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Under Louis Vachon's leadership, National Bank expanded and diversified but kept its stronghold in Quebec.Paul Chiasson/The Canadian Press

Louis Vachon is feeling serene as he walks away after almost 15 years as CEO of National Bank of Canada . But his tenure, framed by global crises, wasn’t always so calm.

His first 73 days on the job, in the summer of 2007, went more or less as expected. Then came the credit crunch that froze the market for asset-backed commercial paper (ABCP), which quickly became a defining moment for the Montreal-based bank. It was holding $2 billion of that paper on behalf of 250,000 retail investors, and Mr. Vachon made a swift decision to buy it back, swallowing a $575-million writedown that pushed the bank to its first quarterly loss in 15 years.

It was a serious black eye for National Bank, but helped forge Mr. Vachon’s reputation for keeping a cool head under pressure.

“I think it was quite clear I could take decisions in tough circumstances,” he said in an interview last week. “For the mid- and long term, I think that was a positive signal.”

Within months, though, the global financial system plunged into a much broader crisis, testing his mettle again. “Maybe because I started in a pretty rough period in ‘07-’08, I was never crushed by the responsibility” of running a major bank, he said.

The serenity he feels now as he steps down is not so different from the way he felt on the job. “Do I feel 100 pounds lighter? No,” he said, adding with a well-known laugh: “Because I’m not – not even five pounds lighter.”

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The bank he handed off Monday to new CEO Laurent Ferreira has been closely tied to Mr. Vachon’s image. At 59, he is retiring young by bank CEO standards, but was nonetheless seen as an elder statesman in Corporate Canada, a prominent public face who raised the profile of the country’s sixth-largest bank.

Under his leadership, National Bank expanded and diversified but kept its stronghold in Quebec, where a steady provincial economy has helped keep its financial performance buoyant. Its business lines have become more balanced, with wealth management gaining prominence and capital markets still a centrepiece of its strategy. Over 15 years, National Bank’s total shareholder return increased at a compound annual rate of 13 per cent, outpacing its Canadian peers and virtually all major global banks. But it never tried to become one of them.

Outside Quebec, the bank was careful to target sectors and locales where it could carve out a profitable niche. In retail banking, that meant expanding mostly in New Brunswick and Southern Ontario. Its commercial banking focused on areas such as real estate, health care and entertainment. And its international division consists largely of a U.S. specialty-finance subsidiary, Credigy Ltd., and its ownership of ABA Bank in Cambodia.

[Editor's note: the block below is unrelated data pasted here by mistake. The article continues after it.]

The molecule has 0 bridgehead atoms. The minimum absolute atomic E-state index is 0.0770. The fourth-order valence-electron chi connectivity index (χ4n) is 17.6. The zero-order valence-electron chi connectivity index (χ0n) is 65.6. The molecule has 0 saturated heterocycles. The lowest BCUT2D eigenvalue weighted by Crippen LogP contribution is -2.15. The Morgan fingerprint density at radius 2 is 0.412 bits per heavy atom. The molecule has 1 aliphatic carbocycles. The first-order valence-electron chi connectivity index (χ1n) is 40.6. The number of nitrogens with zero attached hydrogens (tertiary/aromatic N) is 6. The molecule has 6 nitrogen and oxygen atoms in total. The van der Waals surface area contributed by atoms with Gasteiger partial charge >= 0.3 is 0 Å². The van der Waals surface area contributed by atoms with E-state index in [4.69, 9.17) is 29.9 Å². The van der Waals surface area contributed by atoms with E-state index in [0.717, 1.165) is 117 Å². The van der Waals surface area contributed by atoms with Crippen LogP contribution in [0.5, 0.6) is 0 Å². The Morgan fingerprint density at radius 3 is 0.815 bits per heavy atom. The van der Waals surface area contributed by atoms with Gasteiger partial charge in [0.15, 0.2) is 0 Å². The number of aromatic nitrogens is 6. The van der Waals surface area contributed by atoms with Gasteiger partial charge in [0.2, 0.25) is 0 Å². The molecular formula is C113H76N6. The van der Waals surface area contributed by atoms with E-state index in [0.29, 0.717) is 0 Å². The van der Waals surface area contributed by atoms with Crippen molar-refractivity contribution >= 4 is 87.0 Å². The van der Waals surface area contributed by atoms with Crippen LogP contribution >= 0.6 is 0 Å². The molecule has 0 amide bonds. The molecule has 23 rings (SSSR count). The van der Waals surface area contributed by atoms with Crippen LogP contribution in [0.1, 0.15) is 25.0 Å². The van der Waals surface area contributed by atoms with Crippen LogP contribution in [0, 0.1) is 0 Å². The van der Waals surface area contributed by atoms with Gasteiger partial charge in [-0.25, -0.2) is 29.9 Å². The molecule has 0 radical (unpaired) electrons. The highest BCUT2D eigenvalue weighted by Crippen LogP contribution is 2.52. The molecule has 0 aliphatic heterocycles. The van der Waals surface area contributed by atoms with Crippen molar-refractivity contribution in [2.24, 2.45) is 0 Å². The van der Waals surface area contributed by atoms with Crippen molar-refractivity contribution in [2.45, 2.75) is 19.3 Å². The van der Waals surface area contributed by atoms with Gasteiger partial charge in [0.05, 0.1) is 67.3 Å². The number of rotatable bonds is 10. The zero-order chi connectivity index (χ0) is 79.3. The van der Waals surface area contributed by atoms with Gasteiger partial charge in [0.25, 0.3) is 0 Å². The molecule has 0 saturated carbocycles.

“What we tried to avoid has been a full-fledged frontal assault on retail banking across the country and a full-fledged frontal assault on the U.S. banking industry,” Mr. Vachon said. “I think there’s still plenty of room for us to be a superregional bank.”

He speaks with pride about the times National Bank shook off a nagging discount on the valuation of its stock to trade at or above the level of its peers. And he thinks he has left a bank that is more comfortable with change. But he is not without regrets.

The bank pursued an international strategy that included taking minority stakes in companies in regions with the potential for rapid economic growth, including West African countries such as Ivory Coast. But the plan “led to some confusion,” Mr. Vachon said. To calm investors’ concerns, he put a formal moratorium on further acquisitions abroad. “I think people felt it was a spray and pray strategy, which it wasn’t. I think there was more method to what we were trying to do. But it was not well explained.”

As smartphones changed the way people bank, National Bank was also late to bring a mobile banking app to market. “I was asleep at the switch on that one,” Mr. Vachon said. But he learned to pick his spots with investments in technology, avoiding pet projects that didn’t tie in directly to the bank’s strategy.

The bank also hit a rough patch in 2015. In a 12-month span, it took a $165-million writedown on its investment in Maple Financial Group Inc. and a $250-million provision for expected losses from the oil and gas sector, raised $300 million by issuing shares to shore up its capital and restructured to slash costs.

Mr. Vachon responded with the same approach he had used in the ABCP crisis: “If you’re in a bad spot, just admit it, deal with it.”

The bank put together a new plan in 2016, determined to do better, and since then its stock price has almost tripled from less than $37 to $102.75. “Sometimes we get into trouble, but we’re pretty damn good at getting out of trouble,” he said.

Since January, Mr. Vachon has been gradually handing over operations to Mr. Ferreira, who served as chief operating officer as an apprenticeship for the CEO job. National Bank needed a new strategic plan for 2022 to 2024, which has yet to be unveiled, and Mr. Vachon said he provided some feedback but was “not directly involved” in conversations led by Mr. Ferreira to craft it.

Mr. Vachon took more summer holidays this year, and last month he moved offices to make way for the change. He will take a few months off to decide what’s next, after taking a seat on the board of convenience store chain Couche-Tard in September. He is also a director at brewing giant Molson Coors, “really to taste new beers – that’s my main responsibility,” he said. “One that I take very seriously.”

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